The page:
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FDA Stays in the Spotlight with Drug Pricing Moves, but Could Be Facing Risk as UFA Bill Loses Attention

It appears that - at least for now - the U.S. Food and Drug Administration (FDA) is serving as the public face of the executive branch's efforts to tackle the increasingly contentious debate about prescription drug prices. As we previously reported, following a May 25, 2017 budget hearing, FDA Commissioner Scott Gottlieb has made increased competition in the drug marketplace a high policy priority for the Agency. To that end, we have recently seen concrete steps being taken to advance Dr. Gottlieb's multi-pronged "Drug Competition Action Plan."

First, on June 27, 2017, the Agency issued a revised procedure for the Office of Generic Drugs, the “Prioritization of Review of Original ANDAs, Amendments, and Supplements” (MAPP 5240.3). The internal procedure now allows the first 3 generic drug applications for a particular reference product (known as Abbreviated New Drug Applications or ANDAs) to receive priority review. The existing policy had been that such expedited, priority review was available only to the first ANDA to be submitted for a reference drug product. As the Agency noted in a same-day announcement, it "revised this policy based on data that indicates consumers see significant price reduction when there are at least three FDA-approved generics available." Under the GDUFA II agreement negotiated with industry, priority-assigned ANDAs would receive an 8-month review deadline, while standard applications would receive a 10-month review deadline.

Second, in order to support its 8-month ANDA priority review commitment, the Agency released a draft guidance related to Pre-Submission Facility Correspondence. The draft guidance explains that detailed information about the manufacturing facility (or facilities) for a proposed generic drug product should be filed 2 months before the ANDA is expected to be submitted. That pre-submission information would permit FDA to make initial assessments about the facilities, such as determining whether they need to be inspected and scheduling foreign inspections in a more timely manner, which would then speed up the review of the ANDA itself and make it more likely that priority user fee goals can be met.

Third, also on June 27th, FDA published its first iteration of a "List of Off-Patent, Off-Exclusivity Drugs without an Approved Generic," aimed at increasing transparency and potentially spurring new generic drug development. The list is expected to be updated every 6 months, and although it was compiled based on already-public information from FDA's Orange Book, the existence of a single list surely could be more convenient for many companies. In addition, the list is split into two sections: drug products "for which FDA could immediately accept an ANDA without prior discussion" and "drug products involving potential legal, regulatory, or scientific issues which should be addressed with the Agency prior to submission of an ANDA." The distinction between these two buckets of drugs without generic competition will be important for smaller companies who may review the list with an eye to developing new generic products. But it's unclear whether this new compilation will necessarily spur brand new investments in the generic drug industry.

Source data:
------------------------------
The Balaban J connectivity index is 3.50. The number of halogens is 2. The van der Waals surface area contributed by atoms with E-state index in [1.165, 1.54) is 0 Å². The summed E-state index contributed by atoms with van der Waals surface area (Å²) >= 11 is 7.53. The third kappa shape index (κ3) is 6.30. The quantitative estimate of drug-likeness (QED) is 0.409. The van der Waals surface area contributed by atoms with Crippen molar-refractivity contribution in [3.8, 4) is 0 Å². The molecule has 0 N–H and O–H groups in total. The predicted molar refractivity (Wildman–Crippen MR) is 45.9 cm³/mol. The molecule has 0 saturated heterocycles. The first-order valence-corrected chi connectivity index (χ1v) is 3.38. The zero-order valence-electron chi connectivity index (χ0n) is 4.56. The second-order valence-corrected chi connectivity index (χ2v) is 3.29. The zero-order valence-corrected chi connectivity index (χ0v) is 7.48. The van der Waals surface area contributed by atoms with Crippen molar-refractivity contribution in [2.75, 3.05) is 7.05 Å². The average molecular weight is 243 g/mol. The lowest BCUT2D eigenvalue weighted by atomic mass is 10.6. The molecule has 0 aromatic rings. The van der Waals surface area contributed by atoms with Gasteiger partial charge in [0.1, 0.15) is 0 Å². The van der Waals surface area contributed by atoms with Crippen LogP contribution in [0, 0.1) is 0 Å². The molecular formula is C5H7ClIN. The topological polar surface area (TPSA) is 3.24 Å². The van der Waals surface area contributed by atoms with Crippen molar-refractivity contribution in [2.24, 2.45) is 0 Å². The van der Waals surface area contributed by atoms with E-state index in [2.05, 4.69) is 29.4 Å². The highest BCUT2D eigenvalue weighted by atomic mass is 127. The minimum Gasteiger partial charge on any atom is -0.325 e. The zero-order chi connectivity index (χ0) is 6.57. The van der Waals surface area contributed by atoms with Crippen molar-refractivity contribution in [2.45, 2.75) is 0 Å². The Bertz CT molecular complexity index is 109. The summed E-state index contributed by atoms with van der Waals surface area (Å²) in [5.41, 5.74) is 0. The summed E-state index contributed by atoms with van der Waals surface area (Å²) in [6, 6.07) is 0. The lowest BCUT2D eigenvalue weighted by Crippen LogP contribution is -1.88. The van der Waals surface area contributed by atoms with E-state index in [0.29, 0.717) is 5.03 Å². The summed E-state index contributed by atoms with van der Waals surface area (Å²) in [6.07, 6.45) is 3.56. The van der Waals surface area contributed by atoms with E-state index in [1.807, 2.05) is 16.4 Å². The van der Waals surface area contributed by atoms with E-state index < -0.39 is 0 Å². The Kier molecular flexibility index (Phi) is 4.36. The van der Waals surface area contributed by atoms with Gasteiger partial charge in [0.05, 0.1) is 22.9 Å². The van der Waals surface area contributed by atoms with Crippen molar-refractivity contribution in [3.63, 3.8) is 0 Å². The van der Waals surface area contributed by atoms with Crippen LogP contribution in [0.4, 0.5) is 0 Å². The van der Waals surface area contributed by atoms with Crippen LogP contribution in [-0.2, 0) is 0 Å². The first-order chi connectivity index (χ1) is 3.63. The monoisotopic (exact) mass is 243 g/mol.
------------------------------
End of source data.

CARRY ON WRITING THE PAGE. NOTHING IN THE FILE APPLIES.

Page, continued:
Last, although certainly not least, the Agency is convening a public meeting on July 18, 2017 to solicit input on “how best to preserve the balance Congress intended to strike in the Hatch-Waxman Amendments between encouraging innovation in drug development and accelerating the availability to the public of lower cost alternatives to innovator drugs.” The public meeting was announced by Dr. Gottlieb in a FDA Voice Blog post outlining the Drug Competition Action Plan, and the meeting webpage (available here) provides a link to the formal notice that lists several questions related to generic drug development on which the Agency seeks feedback. The event is likely to attract high-level policymakers from diverse sectors of the pharmaceutical economy, and hopefully FDA will make time to hear from all those diverse viewpoints.

Readers who have been following Dr. Gottlieb's position on drug competition and FDA's role in the supply chain may also be aware that he's articulated a goal of clearing out the entire backlog of generic drug applications. And there are additional actions that the Agency expects to roll out as part of the Drug Competition Action Plan, separate and apart from any initiatives they may develop following the July 18th public meeting and its review of stakeholder comments submitted in response to the meeting notice (which will be due by September 18, 2017). However, at the same time, FDA is facing crunch time for Congress to pass the FDA Reauthorization Act (FDARA) in order to re-up the Agency's four major user fee programs (prescription drugs, generic drugs, biosimilars, and medical devices).

With a critical end-of-July deadline looming, and House and Senate committee-passed versions of FDARA still needing to be reconciled and voted on in both chambers, there is a lot of work left to be done. There are very few work days left before Congress breaks for a month-long August recess (13 days for the House and 15 days for the Senate). So it remains to be seen whether any of these recent changes under the Drug Competition Action Plan could be shelved if GDUFA II is not passed and FDA does not continue to have authorization to collect user fees from generic drug applicants.

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Joanne counsels global clients on the regulatory and distribution-related implications when bringing a new FDA-regulated product to market and how to ensure continued compliance after a product is commercialized.